Bright Idea: Have You Heard?


Ear infections are conundrums for doctors. Failure to properly treat otitis media — infection of the middle ear — can lead to a permanent loss of hearing. That chilling possibility and the difficulty in making a correct diagnosis often leads doctors to overprescribe antibiotics, which can contribute to drug resistance.

Seattle’s OtoNexus Medical Technologies has developed a patented device that uses ultrasound to recognize otitis media safely, quickly and effectively. A practitioner simply points the Doppler ultrasound device toward the eardrum. The device, which looks and feels like the otoscope traditionally used for ear exams, sends an ultrasound signal that determines if fluid is present behind the eardrum and, if so, what type. In seconds, the doctor can tell if bacteria are present. That information can then help determine whether prescribing antibiotics is appropriate.

Doctors often suggest waiting a day or two to see if a problem resolves before prescribing antibiotics — advice that is understandably unpopular with parents. This new device will eliminate the need to wait, says OtoNexus CEO Caitlin Cameron.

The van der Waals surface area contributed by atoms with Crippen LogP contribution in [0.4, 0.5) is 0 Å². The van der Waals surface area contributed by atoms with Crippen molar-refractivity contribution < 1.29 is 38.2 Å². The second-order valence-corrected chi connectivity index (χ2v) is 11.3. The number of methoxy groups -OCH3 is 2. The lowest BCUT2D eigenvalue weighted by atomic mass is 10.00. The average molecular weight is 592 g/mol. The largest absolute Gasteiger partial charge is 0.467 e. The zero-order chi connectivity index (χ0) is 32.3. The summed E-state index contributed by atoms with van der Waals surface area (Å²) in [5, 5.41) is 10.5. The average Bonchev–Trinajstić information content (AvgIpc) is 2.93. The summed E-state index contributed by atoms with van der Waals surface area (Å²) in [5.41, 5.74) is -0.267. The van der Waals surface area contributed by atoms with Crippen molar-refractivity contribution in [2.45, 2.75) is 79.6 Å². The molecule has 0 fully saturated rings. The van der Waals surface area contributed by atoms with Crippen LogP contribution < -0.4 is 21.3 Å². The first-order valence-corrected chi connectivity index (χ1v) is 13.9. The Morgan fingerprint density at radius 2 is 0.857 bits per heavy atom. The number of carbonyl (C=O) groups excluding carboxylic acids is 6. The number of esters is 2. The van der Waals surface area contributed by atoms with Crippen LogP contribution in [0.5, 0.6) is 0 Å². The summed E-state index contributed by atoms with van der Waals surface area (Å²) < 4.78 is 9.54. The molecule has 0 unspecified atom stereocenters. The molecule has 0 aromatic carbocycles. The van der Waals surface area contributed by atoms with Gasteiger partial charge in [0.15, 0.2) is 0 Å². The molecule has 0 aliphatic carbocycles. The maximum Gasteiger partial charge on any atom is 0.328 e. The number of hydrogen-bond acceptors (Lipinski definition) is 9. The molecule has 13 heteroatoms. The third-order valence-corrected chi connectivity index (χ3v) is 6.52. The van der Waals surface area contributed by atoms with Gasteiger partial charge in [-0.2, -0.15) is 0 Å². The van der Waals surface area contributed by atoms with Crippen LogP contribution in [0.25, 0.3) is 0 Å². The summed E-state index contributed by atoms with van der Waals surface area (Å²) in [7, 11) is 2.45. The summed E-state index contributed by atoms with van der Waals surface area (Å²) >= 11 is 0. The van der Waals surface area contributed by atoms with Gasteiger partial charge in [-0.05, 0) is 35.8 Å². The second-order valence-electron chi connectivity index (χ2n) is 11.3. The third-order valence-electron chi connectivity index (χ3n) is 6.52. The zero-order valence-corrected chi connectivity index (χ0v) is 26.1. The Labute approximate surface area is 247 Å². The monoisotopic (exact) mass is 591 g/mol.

“We have lab proof that it works,” Cameron adds. “Now we just have [to do] the fine tuning.” 

Doppler ultrasound is already used for such tasks as checking the health of an unborn baby. Because of its long safety record, Cameron doesn’t anticipate that OtoNexus will be required to conduct human clinical trials with its device. If trials aren’t needed, Cameron expects the device to reach the market by 2017. Revenue will come from sales of the device itself and the associated one-per-patient safety tips.

Cameron declines to estimate projected revenue, but she describes the potential worldwide market as huge. 

OtoNexus has garnered support from hospitals across the country, including Seattle Children’s, Children’s Hospital of Philadelphia, Boston Medical Center and the University of Pittsburgh School of Medicine. 

“We are in a position to improve outcomes and significantly reduce costs,” Cameron asserts. “That is a special place to be.” 

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